One cardinal for every life lost to COVID-19 in New Jersey is wildlife photographer's quarantine project

Thursday, May 7, 2020
One cardinal for every life lost to COVID-19 in New Jersey
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Rick Fichter has posted over 8,000 photographs of Cardinals, representing the lives lost to COVID-19 in New Jersey. Community Journalist Matteo introduces us.

CHERRY HILL, N.J. -- This morning, wildlife photographer Rick Fichter uploaded 308 photographs of Northern Cardinals to his Facebook page.

Otherwise an inordinate amount of photos to share with your Facebook friends, this small batch pales in comparison to his album of more than 8,000. That's one photo for every life lost to COVID-19 in the state of New Jersey.

As the artist behind 168 Tattoo shop in Pennsauken, Fichter had to temporarily close his doors in reaction to the pandemic.

"Outside of my kids and my family, that is my family," he said.

With the extra time, he found himself sitting in the understory of his verdant front lawn with a camera in hand.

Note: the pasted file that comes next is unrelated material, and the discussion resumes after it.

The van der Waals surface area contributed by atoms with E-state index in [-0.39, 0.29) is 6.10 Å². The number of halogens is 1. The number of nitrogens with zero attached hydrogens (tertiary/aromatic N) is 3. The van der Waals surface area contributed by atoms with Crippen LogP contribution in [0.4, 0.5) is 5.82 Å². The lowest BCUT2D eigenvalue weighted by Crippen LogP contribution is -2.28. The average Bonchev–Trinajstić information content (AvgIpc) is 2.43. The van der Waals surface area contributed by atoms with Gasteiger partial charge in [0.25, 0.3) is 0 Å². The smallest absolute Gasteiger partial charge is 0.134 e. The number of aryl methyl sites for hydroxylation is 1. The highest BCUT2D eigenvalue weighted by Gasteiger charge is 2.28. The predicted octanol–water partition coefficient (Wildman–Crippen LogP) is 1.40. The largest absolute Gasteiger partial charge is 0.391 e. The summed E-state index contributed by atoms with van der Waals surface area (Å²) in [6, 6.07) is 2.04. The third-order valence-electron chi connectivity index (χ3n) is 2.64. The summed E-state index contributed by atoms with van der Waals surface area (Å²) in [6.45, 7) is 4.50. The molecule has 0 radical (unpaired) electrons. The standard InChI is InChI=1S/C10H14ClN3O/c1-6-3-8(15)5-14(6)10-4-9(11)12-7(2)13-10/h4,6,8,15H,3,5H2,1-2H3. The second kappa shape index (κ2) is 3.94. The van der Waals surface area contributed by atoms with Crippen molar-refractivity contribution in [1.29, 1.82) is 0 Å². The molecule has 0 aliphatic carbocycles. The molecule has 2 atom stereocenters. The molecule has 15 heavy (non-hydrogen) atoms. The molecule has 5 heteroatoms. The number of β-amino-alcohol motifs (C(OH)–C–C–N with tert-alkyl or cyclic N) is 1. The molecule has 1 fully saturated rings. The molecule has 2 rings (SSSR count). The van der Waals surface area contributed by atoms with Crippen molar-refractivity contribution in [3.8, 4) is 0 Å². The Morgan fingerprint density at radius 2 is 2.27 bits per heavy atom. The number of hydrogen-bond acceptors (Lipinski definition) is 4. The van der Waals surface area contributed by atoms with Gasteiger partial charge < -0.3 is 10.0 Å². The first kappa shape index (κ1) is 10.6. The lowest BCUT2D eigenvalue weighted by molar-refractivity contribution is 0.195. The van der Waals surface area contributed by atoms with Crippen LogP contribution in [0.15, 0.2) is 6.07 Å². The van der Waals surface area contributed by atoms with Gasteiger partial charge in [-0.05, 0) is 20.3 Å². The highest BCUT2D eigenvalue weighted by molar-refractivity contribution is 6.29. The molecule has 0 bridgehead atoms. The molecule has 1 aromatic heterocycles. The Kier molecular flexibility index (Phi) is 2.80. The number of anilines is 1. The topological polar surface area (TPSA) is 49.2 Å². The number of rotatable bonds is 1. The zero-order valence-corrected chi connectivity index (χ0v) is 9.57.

His near-silent shutter snaps rapidly, capturing freeze-frames of Red-bellied Woodpeckers, American Robins, and White-breasted Nuthatches. These backyard birds are deviations from his typical models, Ospreys and Bald Eagles.

Above all, he was particularly touched by the frequent fluttering of Northern Cardinals. The males, colored a crisp crimson red, sing their song of courtship from high in the trees. Females follow close behind, making their own statements with brownish bodies and scarlet mohawks.

Their inquisitive behavior, coupled with urban legends surrounding rebirth, make Cardinals a subject of deep emotional connection. Fichter says they are even a highly-demanded model for tattoos.

Thinking everyone has a "cardinal story," he decided to rebrand his Facebook page as "Cardinals for Coronavirus." There, he posts a batch with hundreds of photographs each day to reflect New Jersey's updated Coronavirus death toll.

He hopes that more people will visit his page and take a break from negativity. Once they enjoy his detailed photographs, he wants them to leave with a new perspective on the value of each individual life. And of course, he urges everyone to stay home.

As the photo library inevitably expands, Fichter wishes his project becomes a more formal institution to memorialize each life lost to the virus. That could come in the form of mailing a photograph to each affected family, or creating a physical gallery that assigns each individual to a specific photograph.

For now, he will simply keep snapping away with a new outlook on each bird he immortalizes on camera.

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